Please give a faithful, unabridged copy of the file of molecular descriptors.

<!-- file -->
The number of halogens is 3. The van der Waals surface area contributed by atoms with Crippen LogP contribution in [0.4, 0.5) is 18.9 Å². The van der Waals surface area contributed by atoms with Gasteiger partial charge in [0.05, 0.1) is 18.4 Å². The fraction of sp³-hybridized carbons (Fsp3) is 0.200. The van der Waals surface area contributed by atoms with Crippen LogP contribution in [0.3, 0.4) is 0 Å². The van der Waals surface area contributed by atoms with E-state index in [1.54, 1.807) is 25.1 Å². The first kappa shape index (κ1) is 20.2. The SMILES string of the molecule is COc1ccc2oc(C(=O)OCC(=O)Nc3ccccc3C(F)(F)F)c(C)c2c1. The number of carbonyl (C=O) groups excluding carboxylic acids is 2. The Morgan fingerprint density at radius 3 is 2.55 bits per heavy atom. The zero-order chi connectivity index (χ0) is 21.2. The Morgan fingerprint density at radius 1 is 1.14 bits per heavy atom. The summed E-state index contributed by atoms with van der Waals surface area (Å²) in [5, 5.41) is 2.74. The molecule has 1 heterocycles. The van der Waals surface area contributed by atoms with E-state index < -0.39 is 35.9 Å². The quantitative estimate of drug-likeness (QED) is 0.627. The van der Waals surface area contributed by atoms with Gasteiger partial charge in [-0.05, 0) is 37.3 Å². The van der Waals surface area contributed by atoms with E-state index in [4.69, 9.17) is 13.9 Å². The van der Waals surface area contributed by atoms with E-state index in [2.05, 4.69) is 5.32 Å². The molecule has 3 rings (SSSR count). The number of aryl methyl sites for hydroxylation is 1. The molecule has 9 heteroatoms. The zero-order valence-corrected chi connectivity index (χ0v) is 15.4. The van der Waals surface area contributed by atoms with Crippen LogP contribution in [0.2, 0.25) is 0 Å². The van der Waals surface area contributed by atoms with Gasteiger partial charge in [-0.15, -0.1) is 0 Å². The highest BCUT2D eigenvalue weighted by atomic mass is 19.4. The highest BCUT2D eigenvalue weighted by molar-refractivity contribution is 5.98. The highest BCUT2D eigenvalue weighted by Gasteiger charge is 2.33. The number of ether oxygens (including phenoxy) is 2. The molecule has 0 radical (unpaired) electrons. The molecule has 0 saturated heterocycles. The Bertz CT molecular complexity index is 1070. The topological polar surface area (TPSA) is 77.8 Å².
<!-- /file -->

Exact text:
The number of halogens is 3. The van der Waals surface area contributed by atoms with Crippen LogP contribution in [0.4, 0.5) is 18.9 Å². The van der Waals surface area contributed by atoms with Gasteiger partial charge in [0.05, 0.1) is 18.4 Å². The fraction of sp³-hybridized carbons (Fsp3) is 0.200. The van der Waals surface area contributed by atoms with Crippen LogP contribution in [0.3, 0.4) is 0 Å². The van der Waals surface area contributed by atoms with E-state index in [1.54, 1.807) is 25.1 Å². The first kappa shape index (κ1) is 20.2. The SMILES string of the molecule is COc1ccc2oc(C(=O)OCC(=O)Nc3ccccc3C(F)(F)F)c(C)c2c1. The number of carbonyl (C=O) groups excluding carboxylic acids is 2. The Morgan fingerprint density at radius 3 is 2.55 bits per heavy atom. The zero-order chi connectivity index (χ0) is 21.2. The Morgan fingerprint density at radius 1 is 1.14 bits per heavy atom. The summed E-state index contributed by atoms with van der Waals surface area (Å²) in [5, 5.41) is 2.74. The molecule has 1 heterocycles. The van der Waals surface area contributed by atoms with E-state index < -0.39 is 35.9 Å². The quantitative estimate of drug-likeness (QED) is 0.627. The van der Waals surface area contributed by atoms with Gasteiger partial charge in [-0.05, 0) is 37.3 Å². The van der Waals surface area contributed by atoms with E-state index in [4.69, 9.17) is 13.9 Å². The van der Waals surface area contributed by atoms with E-state index in [2.05, 4.69) is 5.32 Å². The molecule has 3 rings (SSSR count). The number of aryl methyl sites for hydroxylation is 1. The molecule has 9 heteroatoms. The zero-order valence-corrected chi connectivity index (χ0v) is 15.4. The van der Waals surface area contributed by atoms with Crippen LogP contribution in [0.2, 0.25) is 0 Å². The van der Waals surface area contributed by atoms with Gasteiger partial charge in [-0.15, -0.1) is 0 Å². The highest BCUT2D eigenvalue weighted by atomic mass is 19.4. The highest BCUT2D eigenvalue weighted by molar-refractivity contribution is 5.98. The highest BCUT2D eigenvalue weighted by Gasteiger charge is 2.33. The number of ether oxygens (including phenoxy) is 2. The molecule has 0 radical (unpaired) electrons. The molecule has 0 saturated heterocycles. The Bertz CT molecular complexity index is 1070. The topological polar surface area (TPSA) is 77.8 Å².